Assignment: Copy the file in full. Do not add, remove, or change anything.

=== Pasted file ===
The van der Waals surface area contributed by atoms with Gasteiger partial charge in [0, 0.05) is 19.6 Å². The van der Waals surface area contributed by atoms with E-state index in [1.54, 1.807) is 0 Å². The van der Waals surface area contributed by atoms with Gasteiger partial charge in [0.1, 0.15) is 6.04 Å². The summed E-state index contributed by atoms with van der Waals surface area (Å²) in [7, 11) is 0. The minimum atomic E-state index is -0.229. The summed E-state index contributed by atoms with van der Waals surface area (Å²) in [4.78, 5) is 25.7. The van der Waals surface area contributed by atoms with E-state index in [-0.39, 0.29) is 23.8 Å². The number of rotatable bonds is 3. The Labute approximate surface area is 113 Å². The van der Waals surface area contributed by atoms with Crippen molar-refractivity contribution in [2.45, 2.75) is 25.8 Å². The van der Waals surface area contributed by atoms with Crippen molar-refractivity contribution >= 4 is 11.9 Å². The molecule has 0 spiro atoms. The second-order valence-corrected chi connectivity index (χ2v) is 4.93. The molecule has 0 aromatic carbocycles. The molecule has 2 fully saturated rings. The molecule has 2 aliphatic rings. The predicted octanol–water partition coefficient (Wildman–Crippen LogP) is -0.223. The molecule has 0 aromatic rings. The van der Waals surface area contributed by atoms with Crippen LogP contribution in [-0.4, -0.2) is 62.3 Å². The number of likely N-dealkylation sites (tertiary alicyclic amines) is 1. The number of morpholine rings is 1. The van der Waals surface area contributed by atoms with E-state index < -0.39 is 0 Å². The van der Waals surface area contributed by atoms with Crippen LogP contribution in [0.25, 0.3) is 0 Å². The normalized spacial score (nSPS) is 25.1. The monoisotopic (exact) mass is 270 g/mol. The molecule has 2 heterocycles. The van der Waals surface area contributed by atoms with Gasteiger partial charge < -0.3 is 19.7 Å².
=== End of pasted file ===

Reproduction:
The van der Waals surface area contributed by atoms with Gasteiger partial charge in [0, 0.05) is 19.6 Å². The van der Waals surface area contributed by atoms with E-state index in [1.54, 1.807) is 0 Å². The van der Waals surface area contributed by atoms with Gasteiger partial charge in [0.1, 0.15) is 6.04 Å². The summed E-state index contributed by atoms with van der Waals surface area (Å²) in [7, 11) is 0. The minimum atomic E-state index is -0.229. The summed E-state index contributed by atoms with van der Waals surface area (Å²) in [4.78, 5) is 25.7. The van der Waals surface area contributed by atoms with E-state index in [-0.39, 0.29) is 23.8 Å². The number of rotatable bonds is 3. The Labute approximate surface area is 113 Å². The van der Waals surface area contributed by atoms with Crippen molar-refractivity contribution in [2.45, 2.75) is 25.8 Å². The van der Waals surface area contributed by atoms with Crippen molar-refractivity contribution >= 4 is 11.9 Å². The molecule has 0 spiro atoms. The second-order valence-corrected chi connectivity index (χ2v) is 4.93. The molecule has 0 aromatic carbocycles. The molecule has 2 fully saturated rings. The molecule has 2 aliphatic rings. The predicted octanol–water partition coefficient (Wildman–Crippen LogP) is -0.223. The molecule has 0 aromatic rings. The van der Waals surface area contributed by atoms with Crippen LogP contribution in [-0.4, -0.2) is 62.3 Å². The number of likely N-dealkylation sites (tertiary alicyclic amines) is 1. The number of morpholine rings is 1. The van der Waals surface area contributed by atoms with E-state index < -0.39 is 0 Å². The van der Waals surface area contributed by atoms with Crippen LogP contribution in [0.25, 0.3) is 0 Å². The normalized spacial score (nSPS) is 25.1. The monoisotopic (exact) mass is 270 g/mol. The molecule has 2 heterocycles. The van der Waals surface area contributed by atoms with Gasteiger partial charge < -0.3 is 19.7 Å².